As I look back over the news coverage and reports I have read over past 11 months—and I admit I do benefit from hindsight here—there are still many things I do not understand about the Fukushima Daiichi accident and response. Below I have put the top four things I?would like to know. By Will Dalrymple, editor.
Tsunami preparation. I appreciate that immediately after the station was hit by the earthquake, all attention would have focused on post-earthquake recovery, especially after the many issues that electrical utility TEPCO’s Kashiwazaki-Kariwa station faced following the Chuetsu earthquake of 2004. Apparently, the unusual behaviour of waves at the seashore indicate an impending tsunami. I remember that an English schoolgirl had learned this in a geography class a few weeks before her parents took her to Southeast Asia on vacation over Christmas 2004; she saw some weird waves and warned her parents to get to high ground (www.tinyurl.com/6bwtf). At Fukushima, did no-one think of the risk of a tsunami, and watch what was happening to the sea? Were there no functioning regional or national tsunami warning systems that could have alerted the station to for example begin emergency cooling operations, one early countermeasure that Béla Lipták has suggested (NEI January 2012, pp31-3)?
Delay of water injection. The lack of reactor cooling is at the heart of the accident, and ultimately accounted for explosions at unit 1 and unit 3. At unit 1, the failure of a vital low-pressure makeup reactor cooling system, the isolation condenser, made the situation worse. The system is essentially a two-loop heat exchanger that circulates steam/water from the reactor and/or primary containment vessel, and cools it in low-pressure water that absorbs heat through evaporation. Unit 1 had two systems, A and B. In a November report, TEPCO said that IC A may have failed because of a stuck valve, or because high hydrogen concentrations blocked flow. IC B did not fail, because it had been turned off. TEPCO’s report said that operators switched off IC B after the earthquake but before the tsunami. Once site power was lost post-tsunami, the motor-operated valves could not be reopened. But why did the operators switch off IC B in the first place? A later investigation found that the cooling tank of IC B was mostly (80%) full. Had it not been switched it off, it might have prevented the explosion of unit 1.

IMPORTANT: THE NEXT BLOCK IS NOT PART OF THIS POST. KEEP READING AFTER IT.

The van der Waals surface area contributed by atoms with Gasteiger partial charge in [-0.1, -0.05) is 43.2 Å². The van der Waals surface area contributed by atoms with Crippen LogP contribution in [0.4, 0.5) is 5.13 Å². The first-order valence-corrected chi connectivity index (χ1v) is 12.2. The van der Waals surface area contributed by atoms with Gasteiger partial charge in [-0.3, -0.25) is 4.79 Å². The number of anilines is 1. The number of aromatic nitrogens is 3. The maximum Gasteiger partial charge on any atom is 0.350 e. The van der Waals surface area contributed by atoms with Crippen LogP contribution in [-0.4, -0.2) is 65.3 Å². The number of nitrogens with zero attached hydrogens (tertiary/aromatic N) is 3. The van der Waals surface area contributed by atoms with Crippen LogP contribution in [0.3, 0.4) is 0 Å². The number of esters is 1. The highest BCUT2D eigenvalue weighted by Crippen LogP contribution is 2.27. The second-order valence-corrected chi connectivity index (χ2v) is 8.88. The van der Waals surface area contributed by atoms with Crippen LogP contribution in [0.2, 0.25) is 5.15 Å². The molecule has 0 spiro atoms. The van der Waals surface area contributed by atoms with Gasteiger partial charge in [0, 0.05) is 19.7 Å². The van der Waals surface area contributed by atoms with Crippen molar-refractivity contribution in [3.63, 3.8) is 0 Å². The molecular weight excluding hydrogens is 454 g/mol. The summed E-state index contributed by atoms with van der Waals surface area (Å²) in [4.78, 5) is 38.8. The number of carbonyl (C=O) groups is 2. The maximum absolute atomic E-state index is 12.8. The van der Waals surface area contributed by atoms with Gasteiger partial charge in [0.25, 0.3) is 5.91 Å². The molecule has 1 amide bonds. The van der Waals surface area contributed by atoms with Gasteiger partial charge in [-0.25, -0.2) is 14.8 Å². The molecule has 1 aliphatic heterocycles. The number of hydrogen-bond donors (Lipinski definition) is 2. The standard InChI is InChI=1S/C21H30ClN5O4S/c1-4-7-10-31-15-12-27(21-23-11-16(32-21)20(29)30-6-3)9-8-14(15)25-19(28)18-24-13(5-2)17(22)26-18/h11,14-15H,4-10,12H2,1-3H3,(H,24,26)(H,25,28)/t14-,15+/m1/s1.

Mysterious noise. Unit 2 was the only unit of the four whose top did not blow, although at some stage its blow-out panel was opened. However, TEPCO staff reported hearing a loud noise from the torus, the water-filled, donut-shaped tunnel that holds water for emergency cooling, at about the same time as the explosion at unit 4 on 15 March. Reports at the time suggested that it was the sound of the failure of the torus, because a pressure indicator fell to atmospheric pressure. But that reading was later found to be incorrect, according to the Institute of Nuclear Power Operation’s report 11-005. It is now clear that the unit 2 primary containment vessel is leaking. But what caused the loud noise?
Public acceptance. How will TEPCO be able to restart Fukushima Daiini, and Daiichi 5&6? TEPCO officially shut down Fukushima Daiichi units 1-4 in May 2011. This pragmatic decision would have been made easier by the injection of corrosive salt water into the reactors and spent fuel pools into those units. But I suspect that it eventually intends to restart the others. Fukushima Daiichi 5&6 are slightly more modern reactors than units 1-4, set a few hundred meters apart. They were also flooded, but not so dramatically, and they did not lose all power, so control was reestablished more quickly and easily. Down the coast, Fukushima Daiini was also flooded (and quite dramatically), but a station blackout was avoided, and the reactor cores were kept covered, so the scale of the accident was much less. Restart requires both national regulator and local government approval. The question is, politically speaking, will TEPCO ever be able to operate any reactor again with the word ‘Fukushima’ in its name?
This article was published in the March 2012 issue of Nuclear Engineering International magazine.
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